Shame on Blunt, Roberts for their anti-women votes today
The Kansas City Star
Only 22 U.S. senators voted ‘no’ today on the Violence Against Women Act, which fortunately passed 78-22.
Shamefully, two opponents were from the Heartland: Missouri’s Roy Blunt and Kansas’ Pat Roberts. (The rest of the Shameful 22 are listed at the bottom of this post.)
Roberts’ stance could have been expected.
The ultra-conservative Republican is pretty much in the pocket of tea party extremists these days on all kinds of issues. The days from a decade ago when he was supposed to be a respected, old-guard leader on intelligence issues are long gone.
What a disappointment he is now for traditional Kansas values.
Blunt’s vote was a bigger disappointment.
He’s one of the supposed “moderate” Republicans who could take a leadership role on fiscal and social issues during the second term of President Barack Obama. Goodness knows the country needs some in the GOP party to work in the best interest of compromise and moving the country forward.
Blunt should be one of those leaders. Alas, he wasn’t on the Violence Against Women Act vote.
Missouri Democrat Claire McCaskill voted for the act, as did Kansas Republican Jerry Moran. Good for both of them.
The U.S. House now gets the bill containing the Violence Against Women Act. In a positive move, some Republicans seem to be open to passing a version of the act this year, after killing it in 2012.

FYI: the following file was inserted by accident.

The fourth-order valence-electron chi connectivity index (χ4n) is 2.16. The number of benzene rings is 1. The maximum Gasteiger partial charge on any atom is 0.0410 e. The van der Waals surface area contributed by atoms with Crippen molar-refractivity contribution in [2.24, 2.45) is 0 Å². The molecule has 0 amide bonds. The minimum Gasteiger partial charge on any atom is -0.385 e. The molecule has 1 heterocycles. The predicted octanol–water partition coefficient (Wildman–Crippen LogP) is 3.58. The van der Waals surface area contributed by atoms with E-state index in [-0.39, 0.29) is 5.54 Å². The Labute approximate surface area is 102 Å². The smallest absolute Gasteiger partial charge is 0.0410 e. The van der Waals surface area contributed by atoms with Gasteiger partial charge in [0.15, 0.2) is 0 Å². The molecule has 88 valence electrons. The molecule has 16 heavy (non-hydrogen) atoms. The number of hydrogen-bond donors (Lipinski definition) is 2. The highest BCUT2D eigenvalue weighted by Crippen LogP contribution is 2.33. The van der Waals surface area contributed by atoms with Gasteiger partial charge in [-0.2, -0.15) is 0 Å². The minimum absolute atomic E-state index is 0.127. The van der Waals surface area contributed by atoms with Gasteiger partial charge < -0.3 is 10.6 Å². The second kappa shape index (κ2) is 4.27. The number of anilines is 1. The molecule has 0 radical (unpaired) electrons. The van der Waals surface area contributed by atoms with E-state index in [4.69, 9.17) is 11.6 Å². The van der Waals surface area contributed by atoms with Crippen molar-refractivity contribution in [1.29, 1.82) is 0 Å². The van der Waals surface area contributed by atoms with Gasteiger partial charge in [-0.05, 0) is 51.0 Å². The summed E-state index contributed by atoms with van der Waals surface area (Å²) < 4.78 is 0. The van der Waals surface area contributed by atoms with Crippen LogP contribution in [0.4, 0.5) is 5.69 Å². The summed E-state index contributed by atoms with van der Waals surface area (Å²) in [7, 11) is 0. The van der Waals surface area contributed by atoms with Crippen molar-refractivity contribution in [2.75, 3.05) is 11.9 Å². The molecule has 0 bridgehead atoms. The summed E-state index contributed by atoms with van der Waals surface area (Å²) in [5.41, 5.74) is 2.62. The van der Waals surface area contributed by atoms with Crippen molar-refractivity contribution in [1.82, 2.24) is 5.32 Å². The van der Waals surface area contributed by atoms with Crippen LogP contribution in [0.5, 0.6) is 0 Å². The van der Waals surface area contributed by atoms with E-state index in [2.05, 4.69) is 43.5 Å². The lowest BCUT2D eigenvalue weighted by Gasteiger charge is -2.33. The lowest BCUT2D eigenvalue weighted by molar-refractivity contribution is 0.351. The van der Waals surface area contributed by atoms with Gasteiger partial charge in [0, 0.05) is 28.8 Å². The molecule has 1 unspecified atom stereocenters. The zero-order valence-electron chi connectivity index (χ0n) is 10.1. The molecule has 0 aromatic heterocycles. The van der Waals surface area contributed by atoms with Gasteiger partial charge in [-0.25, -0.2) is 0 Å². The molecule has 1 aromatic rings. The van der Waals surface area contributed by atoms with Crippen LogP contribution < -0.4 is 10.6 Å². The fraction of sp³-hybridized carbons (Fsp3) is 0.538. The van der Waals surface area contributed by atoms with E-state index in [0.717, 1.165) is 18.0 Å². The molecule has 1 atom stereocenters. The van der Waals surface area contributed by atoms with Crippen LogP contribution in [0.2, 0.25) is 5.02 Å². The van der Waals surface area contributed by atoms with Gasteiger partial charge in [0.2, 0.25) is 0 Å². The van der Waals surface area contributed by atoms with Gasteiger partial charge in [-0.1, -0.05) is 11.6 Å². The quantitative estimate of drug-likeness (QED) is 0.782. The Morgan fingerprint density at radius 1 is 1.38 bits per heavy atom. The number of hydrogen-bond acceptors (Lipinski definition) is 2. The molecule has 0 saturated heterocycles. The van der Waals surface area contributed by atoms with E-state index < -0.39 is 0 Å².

Today’s vote exposed the fact that the U.S. Senate simply needs more women in it, in part to balance out the totally backwards views by male senators on women’s issues.
All 22 who voted against the act were men. And all were Republicans - although it’s a bit encouraging to point out that 23 Republicans (including Moran) did vote for it.
The 22 Republicans who voted against it were Sens. John Barrasso (WY), Roy Blunt (MO), John Boozman (AR), Tom Coburn (OK), John Cornyn (TX), Ted Cruz (TX), Mike Enzi (WY), Lindsey Graham (SC), Chuck Grassley (IA), Orrin Hatch (UT), James Inhofe (OK), Mike Johanns (NE), Ron Johnson (WI), Mike Lee (UT), Mitch McConnell (KY), Rand Paul (KY), Jim Risch (ID), Pat Roberts (KS), Marco Rubio (FL), Tim Scott (SC), Jeff Sessions (AL) and John Thune (SD).